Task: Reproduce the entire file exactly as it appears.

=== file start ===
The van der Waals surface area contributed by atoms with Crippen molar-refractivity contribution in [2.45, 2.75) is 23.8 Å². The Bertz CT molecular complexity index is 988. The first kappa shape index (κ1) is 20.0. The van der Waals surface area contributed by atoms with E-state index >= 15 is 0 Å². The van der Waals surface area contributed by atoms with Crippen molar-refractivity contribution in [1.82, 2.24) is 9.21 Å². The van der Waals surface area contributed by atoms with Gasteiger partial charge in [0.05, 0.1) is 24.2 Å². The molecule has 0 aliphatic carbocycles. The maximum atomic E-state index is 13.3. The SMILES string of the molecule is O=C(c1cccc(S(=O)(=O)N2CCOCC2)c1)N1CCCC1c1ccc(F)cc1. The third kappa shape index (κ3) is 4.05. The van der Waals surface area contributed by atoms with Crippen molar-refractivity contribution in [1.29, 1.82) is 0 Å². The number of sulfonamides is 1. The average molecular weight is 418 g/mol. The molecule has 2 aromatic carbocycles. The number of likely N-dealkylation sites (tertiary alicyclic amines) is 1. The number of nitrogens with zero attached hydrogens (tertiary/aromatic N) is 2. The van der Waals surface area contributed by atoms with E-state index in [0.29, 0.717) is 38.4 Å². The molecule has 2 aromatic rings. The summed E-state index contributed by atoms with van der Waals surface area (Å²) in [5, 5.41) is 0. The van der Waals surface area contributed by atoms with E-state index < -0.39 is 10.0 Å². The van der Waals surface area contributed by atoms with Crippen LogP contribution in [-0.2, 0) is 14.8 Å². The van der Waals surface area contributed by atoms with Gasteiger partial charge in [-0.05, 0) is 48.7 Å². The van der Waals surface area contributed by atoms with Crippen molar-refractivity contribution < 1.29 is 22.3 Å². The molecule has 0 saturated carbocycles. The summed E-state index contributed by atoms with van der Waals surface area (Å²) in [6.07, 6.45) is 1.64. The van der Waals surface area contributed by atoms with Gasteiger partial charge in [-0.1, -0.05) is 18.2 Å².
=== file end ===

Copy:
The van der Waals surface area contributed by atoms with Crippen molar-refractivity contribution in [2.45, 2.75) is 23.8 Å². The Bertz CT molecular complexity index is 988. The first kappa shape index (κ1) is 20.0. The van der Waals surface area contributed by atoms with E-state index >= 15 is 0 Å². The van der Waals surface area contributed by atoms with Crippen molar-refractivity contribution in [1.82, 2.24) is 9.21 Å². The van der Waals surface area contributed by atoms with Gasteiger partial charge in [0.05, 0.1) is 24.2 Å². The molecule has 0 aliphatic carbocycles. The maximum atomic E-state index is 13.3. The SMILES string of the molecule is O=C(c1cccc(S(=O)(=O)N2CCOCC2)c1)N1CCCC1c1ccc(F)cc1. The third kappa shape index (κ3) is 4.05. The van der Waals surface area contributed by atoms with Crippen molar-refractivity contribution in [1.29, 1.82) is 0 Å². The number of sulfonamides is 1. The average molecular weight is 418 g/mol. The molecule has 2 aromatic carbocycles. The number of likely N-dealkylation sites (tertiary alicyclic amines) is 1. The number of nitrogens with zero attached hydrogens (tertiary/aromatic N) is 2. The van der Waals surface area contributed by atoms with E-state index in [0.29, 0.717) is 38.4 Å². The molecule has 2 aromatic rings. The summed E-state index contributed by atoms with van der Waals surface area (Å²) in [5, 5.41) is 0. The van der Waals surface area contributed by atoms with E-state index < -0.39 is 10.0 Å². The van der Waals surface area contributed by atoms with Crippen LogP contribution in [-0.2, 0) is 14.8 Å². The van der Waals surface area contributed by atoms with Gasteiger partial charge in [-0.05, 0) is 48.7 Å². The van der Waals surface area contributed by atoms with Crippen molar-refractivity contribution < 1.29 is 22.3 Å². The molecule has 0 saturated carbocycles. The summed E-state index contributed by atoms with van der Waals surface area (Å²) in [6.07, 6.45) is 1.64. The van der Waals surface area contributed by atoms with Gasteiger partial charge in [-0.1, -0.05) is 18.2 Å².